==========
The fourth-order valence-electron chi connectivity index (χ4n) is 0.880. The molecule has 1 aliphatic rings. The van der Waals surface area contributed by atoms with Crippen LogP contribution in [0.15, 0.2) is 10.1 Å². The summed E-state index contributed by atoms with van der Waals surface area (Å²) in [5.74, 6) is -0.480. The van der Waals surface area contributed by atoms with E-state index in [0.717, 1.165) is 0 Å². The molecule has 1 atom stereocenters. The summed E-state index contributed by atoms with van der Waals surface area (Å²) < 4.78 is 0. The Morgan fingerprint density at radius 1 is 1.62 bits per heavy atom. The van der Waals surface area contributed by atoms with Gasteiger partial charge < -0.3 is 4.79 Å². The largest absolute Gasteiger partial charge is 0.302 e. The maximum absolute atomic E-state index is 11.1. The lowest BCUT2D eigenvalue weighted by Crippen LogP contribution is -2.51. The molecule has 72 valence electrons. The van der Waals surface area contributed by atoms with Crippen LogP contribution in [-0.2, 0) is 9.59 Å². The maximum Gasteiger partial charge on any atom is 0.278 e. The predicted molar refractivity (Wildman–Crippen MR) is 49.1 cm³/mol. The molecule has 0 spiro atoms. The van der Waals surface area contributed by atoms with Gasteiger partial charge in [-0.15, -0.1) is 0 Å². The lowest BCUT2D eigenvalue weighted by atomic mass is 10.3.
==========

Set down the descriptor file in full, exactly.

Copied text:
The fourth-order valence-electron chi connectivity index (χ4n) is 0.880. The molecule has 1 aliphatic rings. The van der Waals surface area contributed by atoms with Crippen LogP contribution in [0.15, 0.2) is 10.1 Å². The summed E-state index contributed by atoms with van der Waals surface area (Å²) in [5.74, 6) is -0.480. The van der Waals surface area contributed by atoms with E-state index in [0.717, 1.165) is 0 Å². The molecule has 1 atom stereocenters. The summed E-state index contributed by atoms with van der Waals surface area (Å²) < 4.78 is 0. The Morgan fingerprint density at radius 1 is 1.62 bits per heavy atom. The van der Waals surface area contributed by atoms with Gasteiger partial charge < -0.3 is 4.79 Å². The largest absolute Gasteiger partial charge is 0.302 e. The maximum absolute atomic E-state index is 11.1. The lowest BCUT2D eigenvalue weighted by Crippen LogP contribution is -2.51. The molecule has 72 valence electrons. The van der Waals surface area contributed by atoms with Crippen LogP contribution in [-0.2, 0) is 9.59 Å². The maximum Gasteiger partial charge on any atom is 0.278 e. The predicted molar refractivity (Wildman–Crippen MR) is 49.1 cm³/mol. The molecule has 0 spiro atoms. The van der Waals surface area contributed by atoms with Gasteiger partial charge in [-0.15, -0.1) is 0 Å². The lowest BCUT2D eigenvalue weighted by atomic mass is 10.3.